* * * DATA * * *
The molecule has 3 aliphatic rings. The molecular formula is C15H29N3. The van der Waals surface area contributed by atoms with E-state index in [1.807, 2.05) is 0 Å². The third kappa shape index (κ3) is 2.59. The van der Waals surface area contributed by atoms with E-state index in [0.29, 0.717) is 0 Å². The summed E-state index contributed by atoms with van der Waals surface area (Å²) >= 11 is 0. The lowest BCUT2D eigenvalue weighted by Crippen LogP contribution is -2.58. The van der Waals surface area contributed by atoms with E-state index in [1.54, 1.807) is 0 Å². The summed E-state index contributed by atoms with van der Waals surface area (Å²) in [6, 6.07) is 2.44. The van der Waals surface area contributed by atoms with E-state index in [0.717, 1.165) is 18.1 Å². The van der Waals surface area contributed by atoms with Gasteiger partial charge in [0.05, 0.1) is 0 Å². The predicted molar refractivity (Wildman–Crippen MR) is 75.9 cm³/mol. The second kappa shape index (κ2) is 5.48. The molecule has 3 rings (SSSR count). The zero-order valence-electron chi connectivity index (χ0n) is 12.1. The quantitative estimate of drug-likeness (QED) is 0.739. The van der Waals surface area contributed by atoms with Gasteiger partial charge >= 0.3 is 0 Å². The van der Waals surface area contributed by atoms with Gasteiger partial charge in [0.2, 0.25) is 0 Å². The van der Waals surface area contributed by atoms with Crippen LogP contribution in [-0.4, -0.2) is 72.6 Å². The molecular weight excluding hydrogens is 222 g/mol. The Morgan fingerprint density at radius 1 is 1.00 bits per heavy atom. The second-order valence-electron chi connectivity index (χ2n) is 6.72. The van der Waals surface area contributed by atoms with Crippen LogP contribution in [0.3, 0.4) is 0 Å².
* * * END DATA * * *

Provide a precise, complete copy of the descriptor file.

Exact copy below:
The molecule has 3 aliphatic rings. The molecular formula is C15H29N3. The van der Waals surface area contributed by atoms with E-state index in [1.807, 2.05) is 0 Å². The third kappa shape index (κ3) is 2.59. The van der Waals surface area contributed by atoms with E-state index in [0.29, 0.717) is 0 Å². The summed E-state index contributed by atoms with van der Waals surface area (Å²) >= 11 is 0. The lowest BCUT2D eigenvalue weighted by Crippen LogP contribution is -2.58. The van der Waals surface area contributed by atoms with E-state index in [1.54, 1.807) is 0 Å². The summed E-state index contributed by atoms with van der Waals surface area (Å²) in [6, 6.07) is 2.44. The van der Waals surface area contributed by atoms with E-state index in [0.717, 1.165) is 18.1 Å². The van der Waals surface area contributed by atoms with Gasteiger partial charge in [0.05, 0.1) is 0 Å². The predicted molar refractivity (Wildman–Crippen MR) is 75.9 cm³/mol. The second kappa shape index (κ2) is 5.48. The molecule has 3 rings (SSSR count). The zero-order valence-electron chi connectivity index (χ0n) is 12.1. The quantitative estimate of drug-likeness (QED) is 0.739. The van der Waals surface area contributed by atoms with Gasteiger partial charge >= 0.3 is 0 Å². The van der Waals surface area contributed by atoms with Gasteiger partial charge in [0.2, 0.25) is 0 Å². The van der Waals surface area contributed by atoms with Crippen LogP contribution in [-0.4, -0.2) is 72.6 Å². The molecular weight excluding hydrogens is 222 g/mol. The Morgan fingerprint density at radius 1 is 1.00 bits per heavy atom. The second-order valence-electron chi connectivity index (χ2n) is 6.72. The van der Waals surface area contributed by atoms with Crippen LogP contribution in [0.3, 0.4) is 0 Å².